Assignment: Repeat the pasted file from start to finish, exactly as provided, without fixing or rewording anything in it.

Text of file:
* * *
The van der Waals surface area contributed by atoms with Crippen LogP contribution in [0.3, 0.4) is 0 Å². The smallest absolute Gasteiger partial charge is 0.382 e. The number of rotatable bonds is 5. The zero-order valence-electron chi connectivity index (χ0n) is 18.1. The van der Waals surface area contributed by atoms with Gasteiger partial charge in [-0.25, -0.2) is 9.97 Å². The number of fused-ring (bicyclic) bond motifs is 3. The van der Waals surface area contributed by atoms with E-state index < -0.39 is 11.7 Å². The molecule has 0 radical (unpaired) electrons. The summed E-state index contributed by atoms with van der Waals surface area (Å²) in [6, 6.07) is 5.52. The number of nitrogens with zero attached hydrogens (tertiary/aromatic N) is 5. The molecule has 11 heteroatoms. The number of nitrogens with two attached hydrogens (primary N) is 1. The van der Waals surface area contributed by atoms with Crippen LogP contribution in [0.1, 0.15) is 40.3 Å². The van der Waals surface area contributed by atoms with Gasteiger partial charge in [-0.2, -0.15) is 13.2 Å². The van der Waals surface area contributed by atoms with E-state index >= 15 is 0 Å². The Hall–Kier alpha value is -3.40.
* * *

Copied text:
The van der Waals surface area contributed by atoms with Crippen LogP contribution in [0.3, 0.4) is 0 Å². The smallest absolute Gasteiger partial charge is 0.382 e. The number of rotatable bonds is 5. The zero-order valence-electron chi connectivity index (χ0n) is 18.1. The van der Waals surface area contributed by atoms with Gasteiger partial charge in [-0.25, -0.2) is 9.97 Å². The number of fused-ring (bicyclic) bond motifs is 3. The van der Waals surface area contributed by atoms with E-state index < -0.39 is 11.7 Å². The molecule has 0 radical (unpaired) electrons. The summed E-state index contributed by atoms with van der Waals surface area (Å²) in [6, 6.07) is 5.52. The number of nitrogens with zero attached hydrogens (tertiary/aromatic N) is 5. The molecule has 11 heteroatoms. The number of nitrogens with two attached hydrogens (primary N) is 1. The van der Waals surface area contributed by atoms with Crippen LogP contribution in [0.1, 0.15) is 40.3 Å². The van der Waals surface area contributed by atoms with Gasteiger partial charge in [-0.2, -0.15) is 13.2 Å². The van der Waals surface area contributed by atoms with E-state index >= 15 is 0 Å². The Hall–Kier alpha value is -3.40.